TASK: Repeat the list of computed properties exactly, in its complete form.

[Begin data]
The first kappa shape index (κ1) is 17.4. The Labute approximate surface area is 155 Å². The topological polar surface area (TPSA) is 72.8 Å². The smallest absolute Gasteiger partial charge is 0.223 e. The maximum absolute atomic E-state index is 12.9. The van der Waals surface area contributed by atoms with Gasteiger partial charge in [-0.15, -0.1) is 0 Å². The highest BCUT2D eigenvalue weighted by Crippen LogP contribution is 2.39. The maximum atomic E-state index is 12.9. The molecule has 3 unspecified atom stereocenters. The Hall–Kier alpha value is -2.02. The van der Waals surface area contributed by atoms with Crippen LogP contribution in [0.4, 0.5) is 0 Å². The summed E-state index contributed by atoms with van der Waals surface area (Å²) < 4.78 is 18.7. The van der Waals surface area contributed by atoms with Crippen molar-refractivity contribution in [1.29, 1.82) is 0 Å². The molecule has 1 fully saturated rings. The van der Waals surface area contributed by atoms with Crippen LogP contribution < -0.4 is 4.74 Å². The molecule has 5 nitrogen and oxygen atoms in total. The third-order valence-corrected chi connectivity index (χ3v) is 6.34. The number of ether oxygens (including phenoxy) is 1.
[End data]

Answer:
The first kappa shape index (κ1) is 17.4. The Labute approximate surface area is 155 Å². The topological polar surface area (TPSA) is 72.8 Å². The smallest absolute Gasteiger partial charge is 0.223 e. The maximum absolute atomic E-state index is 12.9. The van der Waals surface area contributed by atoms with Gasteiger partial charge in [-0.15, -0.1) is 0 Å². The highest BCUT2D eigenvalue weighted by Crippen LogP contribution is 2.39. The maximum atomic E-state index is 12.9. The molecule has 3 unspecified atom stereocenters. The Hall–Kier alpha value is -2.02. The van der Waals surface area contributed by atoms with Crippen LogP contribution in [0.4, 0.5) is 0 Å². The summed E-state index contributed by atoms with van der Waals surface area (Å²) < 4.78 is 18.7. The van der Waals surface area contributed by atoms with Crippen molar-refractivity contribution in [1.29, 1.82) is 0 Å². The molecule has 1 fully saturated rings. The van der Waals surface area contributed by atoms with Crippen LogP contribution < -0.4 is 4.74 Å². The molecule has 5 nitrogen and oxygen atoms in total. The third-order valence-corrected chi connectivity index (χ3v) is 6.34. The number of ether oxygens (including phenoxy) is 1.